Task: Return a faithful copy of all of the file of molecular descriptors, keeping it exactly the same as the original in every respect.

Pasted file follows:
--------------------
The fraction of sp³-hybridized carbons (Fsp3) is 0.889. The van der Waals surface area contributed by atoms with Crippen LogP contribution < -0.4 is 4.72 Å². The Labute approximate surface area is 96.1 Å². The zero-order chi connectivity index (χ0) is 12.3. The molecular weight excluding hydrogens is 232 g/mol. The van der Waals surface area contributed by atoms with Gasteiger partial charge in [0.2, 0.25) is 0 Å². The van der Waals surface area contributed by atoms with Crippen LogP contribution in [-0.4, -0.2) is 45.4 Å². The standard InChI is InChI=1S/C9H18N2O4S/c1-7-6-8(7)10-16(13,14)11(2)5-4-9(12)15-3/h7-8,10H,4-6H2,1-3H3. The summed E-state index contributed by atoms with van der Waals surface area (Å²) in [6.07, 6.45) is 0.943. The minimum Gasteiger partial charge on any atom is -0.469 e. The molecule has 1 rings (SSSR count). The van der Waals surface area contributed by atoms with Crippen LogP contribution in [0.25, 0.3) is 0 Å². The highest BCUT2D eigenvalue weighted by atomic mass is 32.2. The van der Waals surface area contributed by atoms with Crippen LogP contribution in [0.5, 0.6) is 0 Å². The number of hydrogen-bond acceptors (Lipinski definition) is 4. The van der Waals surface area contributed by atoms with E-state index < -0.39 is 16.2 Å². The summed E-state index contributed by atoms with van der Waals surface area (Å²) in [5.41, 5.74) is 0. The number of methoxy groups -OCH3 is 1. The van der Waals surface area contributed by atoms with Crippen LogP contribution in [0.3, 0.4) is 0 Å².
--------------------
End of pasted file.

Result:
The fraction of sp³-hybridized carbons (Fsp3) is 0.889. The van der Waals surface area contributed by atoms with Crippen LogP contribution < -0.4 is 4.72 Å². The Labute approximate surface area is 96.1 Å². The zero-order chi connectivity index (χ0) is 12.3. The molecular weight excluding hydrogens is 232 g/mol. The van der Waals surface area contributed by atoms with Gasteiger partial charge in [0.2, 0.25) is 0 Å². The van der Waals surface area contributed by atoms with Crippen LogP contribution in [-0.4, -0.2) is 45.4 Å². The standard InChI is InChI=1S/C9H18N2O4S/c1-7-6-8(7)10-16(13,14)11(2)5-4-9(12)15-3/h7-8,10H,4-6H2,1-3H3. The summed E-state index contributed by atoms with van der Waals surface area (Å²) in [6.07, 6.45) is 0.943. The minimum Gasteiger partial charge on any atom is -0.469 e. The molecule has 1 rings (SSSR count). The van der Waals surface area contributed by atoms with Crippen LogP contribution in [0.25, 0.3) is 0 Å². The highest BCUT2D eigenvalue weighted by atomic mass is 32.2. The van der Waals surface area contributed by atoms with Crippen LogP contribution in [0.5, 0.6) is 0 Å². The number of hydrogen-bond acceptors (Lipinski definition) is 4. The van der Waals surface area contributed by atoms with E-state index < -0.39 is 16.2 Å². The summed E-state index contributed by atoms with van der Waals surface area (Å²) in [5.41, 5.74) is 0. The number of methoxy groups -OCH3 is 1. The van der Waals surface area contributed by atoms with Crippen LogP contribution in [0.3, 0.4) is 0 Å².